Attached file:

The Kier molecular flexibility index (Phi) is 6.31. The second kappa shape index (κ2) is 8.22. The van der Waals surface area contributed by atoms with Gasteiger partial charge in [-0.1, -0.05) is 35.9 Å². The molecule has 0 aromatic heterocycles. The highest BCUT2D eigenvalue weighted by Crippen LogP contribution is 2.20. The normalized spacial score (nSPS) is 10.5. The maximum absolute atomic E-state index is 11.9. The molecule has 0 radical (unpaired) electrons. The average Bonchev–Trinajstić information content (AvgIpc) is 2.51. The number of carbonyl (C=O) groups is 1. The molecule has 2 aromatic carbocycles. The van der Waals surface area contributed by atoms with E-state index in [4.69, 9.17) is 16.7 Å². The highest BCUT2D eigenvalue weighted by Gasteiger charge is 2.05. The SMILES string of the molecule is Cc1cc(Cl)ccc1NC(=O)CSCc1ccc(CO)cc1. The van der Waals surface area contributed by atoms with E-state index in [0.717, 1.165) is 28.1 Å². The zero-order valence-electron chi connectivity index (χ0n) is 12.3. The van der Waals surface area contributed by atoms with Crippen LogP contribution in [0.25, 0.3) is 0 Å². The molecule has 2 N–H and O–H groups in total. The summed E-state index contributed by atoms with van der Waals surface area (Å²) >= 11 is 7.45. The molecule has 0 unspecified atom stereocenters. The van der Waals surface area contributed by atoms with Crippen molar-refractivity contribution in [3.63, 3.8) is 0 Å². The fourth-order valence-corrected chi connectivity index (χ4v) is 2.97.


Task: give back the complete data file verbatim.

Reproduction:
The Kier molecular flexibility index (Phi) is 6.31. The second kappa shape index (κ2) is 8.22. The van der Waals surface area contributed by atoms with Gasteiger partial charge in [-0.1, -0.05) is 35.9 Å². The molecule has 0 aromatic heterocycles. The highest BCUT2D eigenvalue weighted by Crippen LogP contribution is 2.20. The normalized spacial score (nSPS) is 10.5. The maximum absolute atomic E-state index is 11.9. The molecule has 0 radical (unpaired) electrons. The average Bonchev–Trinajstić information content (AvgIpc) is 2.51. The number of carbonyl (C=O) groups is 1. The molecule has 2 aromatic carbocycles. The van der Waals surface area contributed by atoms with E-state index in [4.69, 9.17) is 16.7 Å². The highest BCUT2D eigenvalue weighted by Gasteiger charge is 2.05. The SMILES string of the molecule is Cc1cc(Cl)ccc1NC(=O)CSCc1ccc(CO)cc1. The van der Waals surface area contributed by atoms with E-state index in [0.717, 1.165) is 28.1 Å². The zero-order valence-electron chi connectivity index (χ0n) is 12.3. The van der Waals surface area contributed by atoms with Crippen LogP contribution in [0.25, 0.3) is 0 Å². The molecule has 2 N–H and O–H groups in total. The summed E-state index contributed by atoms with van der Waals surface area (Å²) >= 11 is 7.45. The molecule has 0 unspecified atom stereocenters. The van der Waals surface area contributed by atoms with Crippen molar-refractivity contribution in [3.63, 3.8) is 0 Å². The fourth-order valence-corrected chi connectivity index (χ4v) is 2.97.